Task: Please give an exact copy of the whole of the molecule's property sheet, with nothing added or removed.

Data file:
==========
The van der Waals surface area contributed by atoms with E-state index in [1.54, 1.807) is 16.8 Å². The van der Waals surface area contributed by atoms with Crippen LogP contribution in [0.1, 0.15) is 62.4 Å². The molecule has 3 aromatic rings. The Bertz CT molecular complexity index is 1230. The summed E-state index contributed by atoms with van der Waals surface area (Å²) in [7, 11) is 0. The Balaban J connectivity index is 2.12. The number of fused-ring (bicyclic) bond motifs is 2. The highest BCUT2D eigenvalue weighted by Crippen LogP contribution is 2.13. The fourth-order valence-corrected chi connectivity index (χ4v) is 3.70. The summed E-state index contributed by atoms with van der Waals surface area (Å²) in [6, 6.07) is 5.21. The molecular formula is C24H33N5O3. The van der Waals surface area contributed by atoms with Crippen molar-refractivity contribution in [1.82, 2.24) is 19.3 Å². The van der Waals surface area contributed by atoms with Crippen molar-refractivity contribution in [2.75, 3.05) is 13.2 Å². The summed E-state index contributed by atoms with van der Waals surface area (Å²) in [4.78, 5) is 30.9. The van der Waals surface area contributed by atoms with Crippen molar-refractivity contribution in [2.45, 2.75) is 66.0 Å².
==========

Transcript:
The van der Waals surface area contributed by atoms with E-state index in [1.54, 1.807) is 16.8 Å². The van der Waals surface area contributed by atoms with Crippen LogP contribution in [0.1, 0.15) is 62.4 Å². The molecule has 3 aromatic rings. The Bertz CT molecular complexity index is 1230. The summed E-state index contributed by atoms with van der Waals surface area (Å²) in [7, 11) is 0. The Balaban J connectivity index is 2.12. The number of fused-ring (bicyclic) bond motifs is 2. The highest BCUT2D eigenvalue weighted by Crippen LogP contribution is 2.13. The fourth-order valence-corrected chi connectivity index (χ4v) is 3.70. The summed E-state index contributed by atoms with van der Waals surface area (Å²) in [6, 6.07) is 5.21. The molecular formula is C24H33N5O3. The van der Waals surface area contributed by atoms with Crippen molar-refractivity contribution in [1.82, 2.24) is 19.3 Å². The van der Waals surface area contributed by atoms with Crippen molar-refractivity contribution in [2.75, 3.05) is 13.2 Å². The summed E-state index contributed by atoms with van der Waals surface area (Å²) in [4.78, 5) is 30.9. The van der Waals surface area contributed by atoms with Crippen molar-refractivity contribution in [2.45, 2.75) is 66.0 Å².